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Carbon Dioxide Electrochemistry: Homogeneous and Heterogeneous Catalysis Editors: Marc Robert, Cyrille Costentin, Kim Daasbjerg

About this book

Conversion of light and electricity to chemicals is an important component of a sustainable energy system. The exponential growth in renewable energy generation implies that there will be strong market pull for chemical energy storage technology in the near future, and here carbon dioxide utilization must play a central role. The electrochemical conversion of carbon dioxide is key in achieving these goals. Carbon Dioxide Electrochemistry showcases different advances in the field, and bridges the two worlds of homogeneous and heterogeneous catalysis that are often perceived as in competition in research. Chapters cover homogeneous and heterogeneous electrochemical reduction of CO


, nanostructures for CO


reduction, hybrid systems for CO


conversion, electrochemical reactors, theoretical approaches to catalytic reduction of CO


, and photoelectrodes for electrochemical conversion. With internationally well-known editors and authors, this book will appeal to graduate students and researchers in energy, catalysis, chemical engineering and chemistry who work on carbon dioxide.

From the book series:
Energy and Environment Series

Book content

  • Approaches to Controlling Homogeneous Electrochemical Reduction of Carbon Dioxide
  • Homogeneous Electrochemical Reduction of CO2: From Homogeneous to Supported Systems
  • Heterogeneous Electrochemical CO2 Reduction
  • Nanostructures for CO2 reduction: from theoretical insight to material design
  • Theoretical Approach to Homogeneous Catalytic Reduction of CO2: Mechanistic Understanding to Build New Catalysts
  • Bridging Homogeneous and Heterogeneous Systems: Atomically Dispersed Metal Atoms in Carbon Matrices for Electrocatalytic CO2 Reduction
  • Bridging Homogeneous and Heterogeneous systems: Photoelectrodes for CO2 Electrochemical Conversion
  • Hybrid Biological-Inorganic Systems for CO2 Conversion to Fuels
  • In Situ Spectroscopic Methods to Study Electrochemical CO2 Reduction
  • Electrochemical Reactors

The print version of this book is planned for release on 20 October 2020. Information about this book is subject to change without notice.

Pre-order hardback £179.00 *
* Exclusive of taxes
This book contains 450 pages.

Publication details

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Author information

Cyrille Costentin received his undergraduate education at Ecole Normale Supérieure in Cachan. He is, since 2007, Professor at the University Paris Diderot. His interests include mechanisms and reactivity in electron transfer chemistry with particular recent emphasis on electrochemical and theoretical approaches to proton-coupled electron transfer processes, as well as catalytic processes in films and in solution (water oxidation, carbon dioxide reduction). He is currently Visiting Scholar at Harvard University (2016-2019) in Daniel Nocera’s group.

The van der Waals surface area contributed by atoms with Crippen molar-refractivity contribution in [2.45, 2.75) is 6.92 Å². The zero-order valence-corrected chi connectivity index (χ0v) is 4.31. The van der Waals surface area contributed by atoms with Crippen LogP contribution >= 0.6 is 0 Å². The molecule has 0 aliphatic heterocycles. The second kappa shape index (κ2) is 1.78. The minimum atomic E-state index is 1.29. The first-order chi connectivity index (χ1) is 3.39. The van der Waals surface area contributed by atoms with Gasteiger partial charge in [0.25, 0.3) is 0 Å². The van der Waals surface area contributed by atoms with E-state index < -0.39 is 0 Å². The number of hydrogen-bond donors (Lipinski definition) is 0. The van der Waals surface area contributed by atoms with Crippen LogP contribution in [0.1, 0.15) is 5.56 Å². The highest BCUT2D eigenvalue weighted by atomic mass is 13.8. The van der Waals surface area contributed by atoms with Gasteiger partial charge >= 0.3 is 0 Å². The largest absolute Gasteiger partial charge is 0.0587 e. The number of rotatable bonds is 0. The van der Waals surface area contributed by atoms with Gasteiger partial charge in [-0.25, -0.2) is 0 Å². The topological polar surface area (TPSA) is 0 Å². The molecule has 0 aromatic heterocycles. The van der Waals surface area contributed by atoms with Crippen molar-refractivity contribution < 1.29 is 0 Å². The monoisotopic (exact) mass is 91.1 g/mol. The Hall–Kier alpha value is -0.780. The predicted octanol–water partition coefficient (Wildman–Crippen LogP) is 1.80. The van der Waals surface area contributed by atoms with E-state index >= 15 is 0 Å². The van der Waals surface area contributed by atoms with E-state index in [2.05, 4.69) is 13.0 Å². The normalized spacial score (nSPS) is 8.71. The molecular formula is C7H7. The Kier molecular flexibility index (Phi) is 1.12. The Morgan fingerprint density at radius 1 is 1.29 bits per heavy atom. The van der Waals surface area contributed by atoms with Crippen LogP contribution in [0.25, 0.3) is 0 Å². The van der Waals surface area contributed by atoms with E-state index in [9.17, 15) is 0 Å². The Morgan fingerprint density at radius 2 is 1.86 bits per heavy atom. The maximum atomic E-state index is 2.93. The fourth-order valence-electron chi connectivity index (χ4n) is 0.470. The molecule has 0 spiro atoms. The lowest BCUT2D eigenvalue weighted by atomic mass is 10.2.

Kim Daasbjerg obtained his MSc (1990) and PhD (1993) at Aarhus University under the supervision of Prof. Henning Lund. Following a post-doctoral visit at the Royal Institute of Technology, Stockholm, Sweden, he returned to Aarhus University as an associate professor in chemistry. He obtained his Doctor of Science degree (2006) and promoted to Professor (MSO) in 2010. Recently, the scientific research has focused on fundamental aspects of graphene and its functionalization to exploit the extraordinary properties of this carbon allotrope in materials science. In addition, the combined expertise in electrochemistry, modification of surfaces, polymer brushes, and carbon materials is employed to meet a scientifically difficult challenge of huge societal importance in terms of converting the greenhouse gas, carbon dioxide, to useful building blocks for the chemical industry or the energy sector.

Marc Robert was educated at the Ecole Normale Supérieure in Cachan. He is, since 2004, Professor at the University Paris Diderot. His interests include electrochemical, photochemical, and theoretical approaches of electron transfer reactions, as well as proton-coupled electron transfer processes in both organic chemistry and biochemistry. Upon recent years, his work has been focused on electrochemical and photochemical activation of small molecules, notably CO2 but also water and hydrogen, using metal-organic complexes as catalysts. Since 2012 he has published about 60 papers in this field, including 9 JACS, 1 Science, 1 Nature and 3 PNAS as well as 2 Accounts of Chemical Research and 1 Chem. Soc. Rev, with a mean impact factor above 11.